In my opinion, you shouldn't work for free. Ever. Unless it's for your Mom.
If you're looking for experience, you could do some work on your own time on a project that interests you, and make the work available as a portfolio that you can share with others. If your goal is to eventually get paid work in this field, then being able to demonstrate that you have skills that an employer values will get you there -- not unpaid work.
That's probably true; it may have an impact on the overall market for GIS expertise. However, I don't begrudge anyone who would willingly offer their services for free; it's their choice, after all. I just don't advise it, for the reasons that I mentioned.
I would tend to agree. I knew a grad student back in college who took an unpaid internship with the USGS for almost a year, 10-15 hours a week. Demand for these "opportunities" was quite high - in fact, she was lucky to have landed the position, as the story goes.
She ended-up doing quite a bit of work for a major research project, all for free. I don't even believe she was mentioned in the final paper! There were always "rumors" of positions opening-up, a carrot they dangled over their interns. But, unless someone croaked, or you obtained your PhD, the chances were extremely slim you'd land a real job; they knew exactly what they were doing! Talk about exploitation... This was also around 2008, at the height of the bubble, so that may have played into things as well.
Mohamed, you could start your own business, develop a product for your business, and then market said product. So, you'd obtain experience working for yourself with the potential to make a sale.
you could go to your local government and see if they have volunteer opportunities. I did volunteer GIS work at my local county, where I now work full-time. It helped me stay up with the current ArcGIS version.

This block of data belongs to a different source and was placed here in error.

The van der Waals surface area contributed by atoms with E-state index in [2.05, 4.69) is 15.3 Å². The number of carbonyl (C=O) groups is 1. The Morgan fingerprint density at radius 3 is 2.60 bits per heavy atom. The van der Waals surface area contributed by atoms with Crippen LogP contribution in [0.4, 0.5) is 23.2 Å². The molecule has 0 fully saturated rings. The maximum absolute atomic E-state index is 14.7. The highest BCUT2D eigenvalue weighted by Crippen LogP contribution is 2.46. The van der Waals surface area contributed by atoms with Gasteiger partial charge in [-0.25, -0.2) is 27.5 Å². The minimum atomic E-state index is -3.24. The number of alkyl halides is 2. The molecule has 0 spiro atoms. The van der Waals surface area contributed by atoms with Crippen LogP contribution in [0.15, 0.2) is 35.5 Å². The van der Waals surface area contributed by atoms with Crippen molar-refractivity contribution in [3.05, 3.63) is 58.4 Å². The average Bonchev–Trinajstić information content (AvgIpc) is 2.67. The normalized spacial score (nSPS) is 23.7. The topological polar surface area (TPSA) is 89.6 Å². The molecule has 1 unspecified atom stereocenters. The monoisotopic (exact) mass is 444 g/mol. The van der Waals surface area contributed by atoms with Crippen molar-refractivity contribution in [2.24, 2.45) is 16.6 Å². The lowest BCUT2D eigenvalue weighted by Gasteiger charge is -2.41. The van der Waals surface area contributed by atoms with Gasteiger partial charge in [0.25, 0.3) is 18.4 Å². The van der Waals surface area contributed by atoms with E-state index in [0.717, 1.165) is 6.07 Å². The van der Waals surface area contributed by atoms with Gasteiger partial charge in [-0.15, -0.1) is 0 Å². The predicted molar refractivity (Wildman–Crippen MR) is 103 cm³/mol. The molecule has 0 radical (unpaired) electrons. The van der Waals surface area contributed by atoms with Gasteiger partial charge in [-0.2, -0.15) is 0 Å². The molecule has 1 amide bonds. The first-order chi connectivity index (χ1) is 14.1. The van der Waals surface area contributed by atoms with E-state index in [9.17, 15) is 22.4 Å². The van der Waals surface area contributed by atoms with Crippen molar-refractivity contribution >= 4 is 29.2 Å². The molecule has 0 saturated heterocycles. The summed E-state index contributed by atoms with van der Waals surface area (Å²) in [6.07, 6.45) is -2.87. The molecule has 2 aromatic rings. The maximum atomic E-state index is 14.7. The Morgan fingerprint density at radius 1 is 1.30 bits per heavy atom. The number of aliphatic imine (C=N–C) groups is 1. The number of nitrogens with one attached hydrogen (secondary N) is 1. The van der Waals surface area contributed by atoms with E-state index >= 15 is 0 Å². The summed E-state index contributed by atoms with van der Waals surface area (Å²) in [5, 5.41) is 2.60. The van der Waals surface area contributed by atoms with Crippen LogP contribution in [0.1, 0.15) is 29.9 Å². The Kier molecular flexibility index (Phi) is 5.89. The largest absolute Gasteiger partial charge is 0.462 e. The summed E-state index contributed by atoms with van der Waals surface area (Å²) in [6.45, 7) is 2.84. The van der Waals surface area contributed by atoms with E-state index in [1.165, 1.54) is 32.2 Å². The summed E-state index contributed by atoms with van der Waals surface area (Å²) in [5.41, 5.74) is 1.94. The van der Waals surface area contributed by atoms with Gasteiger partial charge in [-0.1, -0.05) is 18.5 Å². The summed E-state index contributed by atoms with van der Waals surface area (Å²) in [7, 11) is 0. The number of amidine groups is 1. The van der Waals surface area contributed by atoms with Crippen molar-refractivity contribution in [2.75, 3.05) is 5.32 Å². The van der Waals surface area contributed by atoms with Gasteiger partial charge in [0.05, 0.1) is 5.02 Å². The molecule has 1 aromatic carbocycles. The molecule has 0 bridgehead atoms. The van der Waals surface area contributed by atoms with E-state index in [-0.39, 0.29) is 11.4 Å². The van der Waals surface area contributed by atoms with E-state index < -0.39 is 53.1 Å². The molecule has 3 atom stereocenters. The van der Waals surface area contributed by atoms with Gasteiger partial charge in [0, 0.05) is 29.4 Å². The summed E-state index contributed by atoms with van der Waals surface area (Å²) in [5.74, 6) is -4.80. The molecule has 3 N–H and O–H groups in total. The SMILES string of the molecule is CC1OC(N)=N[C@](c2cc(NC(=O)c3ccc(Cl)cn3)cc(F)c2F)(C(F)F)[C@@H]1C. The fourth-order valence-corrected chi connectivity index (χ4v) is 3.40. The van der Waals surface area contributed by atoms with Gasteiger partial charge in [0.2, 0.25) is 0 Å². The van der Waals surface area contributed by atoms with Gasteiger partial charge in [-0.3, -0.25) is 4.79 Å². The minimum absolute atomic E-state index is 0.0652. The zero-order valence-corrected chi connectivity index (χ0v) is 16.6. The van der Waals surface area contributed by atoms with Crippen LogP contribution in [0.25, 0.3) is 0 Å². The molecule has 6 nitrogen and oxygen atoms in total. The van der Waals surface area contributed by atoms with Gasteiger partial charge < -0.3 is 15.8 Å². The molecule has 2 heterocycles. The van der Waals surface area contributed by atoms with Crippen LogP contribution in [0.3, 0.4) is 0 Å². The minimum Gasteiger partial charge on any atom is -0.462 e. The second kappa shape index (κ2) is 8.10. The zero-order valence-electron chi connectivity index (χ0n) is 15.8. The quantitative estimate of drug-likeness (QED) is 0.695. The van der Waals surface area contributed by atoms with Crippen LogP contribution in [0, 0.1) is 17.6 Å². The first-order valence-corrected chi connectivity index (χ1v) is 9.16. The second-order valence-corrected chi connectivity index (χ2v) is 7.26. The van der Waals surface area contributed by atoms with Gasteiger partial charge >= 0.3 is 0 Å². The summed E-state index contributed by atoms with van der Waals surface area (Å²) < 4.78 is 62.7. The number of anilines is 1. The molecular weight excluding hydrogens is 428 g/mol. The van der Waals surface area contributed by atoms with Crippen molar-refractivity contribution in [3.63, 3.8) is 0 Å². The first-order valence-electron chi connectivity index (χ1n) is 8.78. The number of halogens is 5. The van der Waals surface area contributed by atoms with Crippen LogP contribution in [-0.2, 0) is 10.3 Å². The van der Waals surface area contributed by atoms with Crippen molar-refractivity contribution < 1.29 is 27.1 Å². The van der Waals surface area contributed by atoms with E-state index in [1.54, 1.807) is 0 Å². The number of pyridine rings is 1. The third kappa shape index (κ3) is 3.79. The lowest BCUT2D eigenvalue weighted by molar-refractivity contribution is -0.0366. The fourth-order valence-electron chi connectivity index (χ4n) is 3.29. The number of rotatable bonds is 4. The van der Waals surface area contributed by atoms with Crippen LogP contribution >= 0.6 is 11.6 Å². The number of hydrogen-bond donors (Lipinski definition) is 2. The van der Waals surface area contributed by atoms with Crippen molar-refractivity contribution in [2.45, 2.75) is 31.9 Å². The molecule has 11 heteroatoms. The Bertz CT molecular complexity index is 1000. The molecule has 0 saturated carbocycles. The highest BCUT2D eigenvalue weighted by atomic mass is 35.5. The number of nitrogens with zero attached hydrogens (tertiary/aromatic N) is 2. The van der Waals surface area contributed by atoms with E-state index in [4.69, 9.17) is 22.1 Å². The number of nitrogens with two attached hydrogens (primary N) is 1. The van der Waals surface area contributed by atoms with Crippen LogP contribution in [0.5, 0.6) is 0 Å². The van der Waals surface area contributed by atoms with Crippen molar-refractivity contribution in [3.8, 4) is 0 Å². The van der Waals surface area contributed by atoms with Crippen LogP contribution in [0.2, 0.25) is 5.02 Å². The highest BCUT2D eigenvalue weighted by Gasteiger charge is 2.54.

Depending on you location, you may be able to find a non-profit that could use some GIS work that you can volunteer for. if they don't have the software, you can get ArcGIS for Home Use Program | ArcGIS for Desktop Advanced for Personal Use For $100/yr which is the best deal around for learning. Check out http://video.esri.com/ for short videos and tutorials. If you want to really get into GIS and server products (and are willing to invest some money to learn on your own) Esri Developer Network (EDN) Will let you learn and play with the server software. These are just some options to learn and advance your knowledge, which may help you get into a job (free or otherwise) to continue learning.
Besides the advice listed above, you could also search for internships. Many organizations need help on projects and internships can be a good way to get GIS experience. For example, here in the United States, government agencies at all levels have many internships in GIS. Non-profits and businesses have them also.
Another way to go is to create your own internship by approaching an organization that has some GIS capabilities and asking if you can help. This will take a bit more research and effort, but could yield a very beneficial position (and possibly a permanent paid position in GIS in the long run).
Chris Donohue, GISP
From the FAQ on the ESRI Internship link Freddie posted:
Yes, internships at Esri are paid positions. Our pay scale is comparable to that of other software development companies.
Chris Donohue, GISP